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Cryptocurrency: The Fintech Disruptor
Blockchains, sidechains, mining – terminologies in the secret world of cryptocurrencies pile up in minutes. While it may seem counterintuitive to introduce new financial terms in the already complex world of finance, cryptocurrencies offer a much-needed solution to one of the biggest scourges in today’s money market – the security of transactions in the digital world. Cryptocurrency is a decisive and ground-breaking innovation in the rapidly developing world of fin-tech, a fitting answer to the need for a secure medium of exchange in the days of virtual transactions. At a time when business is all about digits and numbers, cryptocurrency offers exactly that!
In its most basic form, cryptocurrency is a proof of concept for an alternative virtual currency that promises secure, anonymous transactions over a peer-to-peer online network. The wrong term is more of a feature than an actual currency. Unlike everyday money, cryptocurrency models work without a central authority, as a decentralized digital mechanism. In a distributed cryptocurrency mechanism, money is issued, managed and validated by a collective peer-to-peer community network – whose continuous activity is known as mining on a peer’s machine. Successful miners also receive coins as a thank you for their time and resources. Once transaction information is used, it is broadcast to the network’s blockchain under a public key, preventing the same user from spending each coin twice. Blockchain can be thought of as a cash register. Coins are secured to a digital wallet protected by a password that represents the user.
The supply of coins in the world of digital currencies is decided in advance by individuals, organizations, government entities and financial institutions, without manipulation. The cryptocurrency system is known for its speed, as transaction activities through digital wallets can materialize funds within minutes compared to the traditional banking system. It is also largely irreversible by design, which further reinforces the idea of anonymity and eliminates any further possibility of tracing the money back to its original owner. Unfortunately, the main features – speed, security and anonymity – have also turned crypto-coins into a means of transaction for many illegal trades.
Just like the real world money market, currency rates fluctuate in the digital coin ecosystem. Due to the limited supply of coins, when the demand for the currency increases, the value of the coins inflates. Bitcoin is the largest and most successful cryptocurrency ever, with a market cap of $15.3 billion, covering 37.6% of the market and currently trading at $8,997.31. Bitcoin entered the currency market in December 2017 when it traded at $19,783.21 per coin before facing a sudden drop in 2018. The decline is partly due to the growth of alternative digital coins such as Ethereum, NPCcoin, Ripple, EOS, Litecoin and MintChip.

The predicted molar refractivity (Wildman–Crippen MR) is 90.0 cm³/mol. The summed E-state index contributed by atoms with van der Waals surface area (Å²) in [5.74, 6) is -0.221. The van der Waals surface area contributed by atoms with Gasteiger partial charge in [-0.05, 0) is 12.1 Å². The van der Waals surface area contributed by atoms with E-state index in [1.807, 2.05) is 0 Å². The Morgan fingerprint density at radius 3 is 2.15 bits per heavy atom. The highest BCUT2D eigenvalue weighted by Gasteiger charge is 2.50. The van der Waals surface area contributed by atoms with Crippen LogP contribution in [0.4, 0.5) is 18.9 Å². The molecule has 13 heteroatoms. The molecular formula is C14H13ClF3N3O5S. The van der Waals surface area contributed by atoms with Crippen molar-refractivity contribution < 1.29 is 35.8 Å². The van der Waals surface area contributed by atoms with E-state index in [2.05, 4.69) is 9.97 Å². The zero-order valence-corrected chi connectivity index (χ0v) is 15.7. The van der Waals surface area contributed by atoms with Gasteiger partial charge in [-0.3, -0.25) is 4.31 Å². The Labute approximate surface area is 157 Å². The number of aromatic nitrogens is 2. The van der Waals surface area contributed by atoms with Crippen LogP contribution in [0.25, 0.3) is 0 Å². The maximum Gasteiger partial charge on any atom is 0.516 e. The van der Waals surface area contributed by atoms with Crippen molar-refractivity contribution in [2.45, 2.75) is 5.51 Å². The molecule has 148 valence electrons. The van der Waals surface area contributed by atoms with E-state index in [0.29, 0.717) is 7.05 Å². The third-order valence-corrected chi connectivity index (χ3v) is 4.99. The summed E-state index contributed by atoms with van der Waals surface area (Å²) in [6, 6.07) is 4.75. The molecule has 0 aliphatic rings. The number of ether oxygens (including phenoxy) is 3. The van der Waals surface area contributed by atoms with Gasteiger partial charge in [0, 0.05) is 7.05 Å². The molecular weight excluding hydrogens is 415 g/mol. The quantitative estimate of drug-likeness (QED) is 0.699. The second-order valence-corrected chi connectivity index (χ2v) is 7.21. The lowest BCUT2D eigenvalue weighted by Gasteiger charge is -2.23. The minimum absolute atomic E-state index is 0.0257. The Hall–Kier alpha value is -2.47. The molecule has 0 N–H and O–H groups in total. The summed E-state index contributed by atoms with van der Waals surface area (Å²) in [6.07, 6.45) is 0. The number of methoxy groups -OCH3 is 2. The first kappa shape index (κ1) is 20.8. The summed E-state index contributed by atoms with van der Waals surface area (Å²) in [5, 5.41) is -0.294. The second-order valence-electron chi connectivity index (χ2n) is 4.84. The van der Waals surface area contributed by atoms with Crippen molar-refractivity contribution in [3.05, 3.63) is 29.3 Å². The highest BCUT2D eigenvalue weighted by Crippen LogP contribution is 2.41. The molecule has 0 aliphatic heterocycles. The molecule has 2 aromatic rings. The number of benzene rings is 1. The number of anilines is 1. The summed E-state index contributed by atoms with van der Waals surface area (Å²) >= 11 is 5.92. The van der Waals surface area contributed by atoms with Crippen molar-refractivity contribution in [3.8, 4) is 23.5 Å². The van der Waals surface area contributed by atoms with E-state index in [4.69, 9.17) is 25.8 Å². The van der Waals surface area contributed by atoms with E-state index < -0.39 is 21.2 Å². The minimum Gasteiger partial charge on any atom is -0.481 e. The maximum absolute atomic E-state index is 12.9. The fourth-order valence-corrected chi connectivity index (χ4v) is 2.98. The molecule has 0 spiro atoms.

Due to the hard-coded limits on their supply, cryptocurrencies are considered to follow the same economic principles as gold – the price is determined by limited supply and fluctuating demand. With constant fluctuations in exchange rates, their sustainability still needs to be determined. As a result, investing in virtual currencies is currently more of a speculation than an everyday money market.
After the industrial revolution, this digital currency is an indispensable part of technological disruption. From the perspective of a casual observer, this climb can be exciting, threatening and mysterious at the same time. While some economists remain skeptical, others see this as a lightning revolution in the money industry. Predictably, digital currencies will replace about a quarter of national currencies in developed countries by 2030. This has already created a new asset class in addition to the traditional global economy, and a new set of investment assets will come from crypto-finance in the coming years. Recently, bitcoin may have taken a dip to put other cryptocurrencies in the spotlight. However, this does not mean any crash of the cryptocurrency itself. While some financial advisers emphasize the role of governments in suppressing the secret council to regulate the central mechanism of governance, others insist on continuing the current free flow. The more popular cryptocurrencies become, the more scrutiny and regulation they attract—a common paradox that plagues the digital record and undermines the primary purpose of its existence. Either way, the lack of intermediaries and oversight makes it extremely attractive to investors and causes a drastic change in day trading. Even the International Monetary Fund (IMF) fears that cryptocurrencies will displace central banks and international banking in the near future. After 2030, regular trade will be dominated by the crypto supply chain, offering less friction and greater economic value between tech-savvy buyers and sellers.
If a cryptocurrency is to become an essential part of the existing financial system, it will have to meet very different financial, regulatory and social criteria. It will need to be hacker-proof, user-friendly and heavily protected to offer its core benefit to the mainstream money system. It must maintain the anonymity of users without being a conduit for money laundering, tax evasion and internet fraud. As these are necessary things for a digital system, it will take a few more years to understand whether cryptocurrency can compete with real world currency in full swing. While this is likely to happen, the cryptocurrency’s success (or lack thereof) in meeting the challenges will determine the fate of the monetary system in the coming days.
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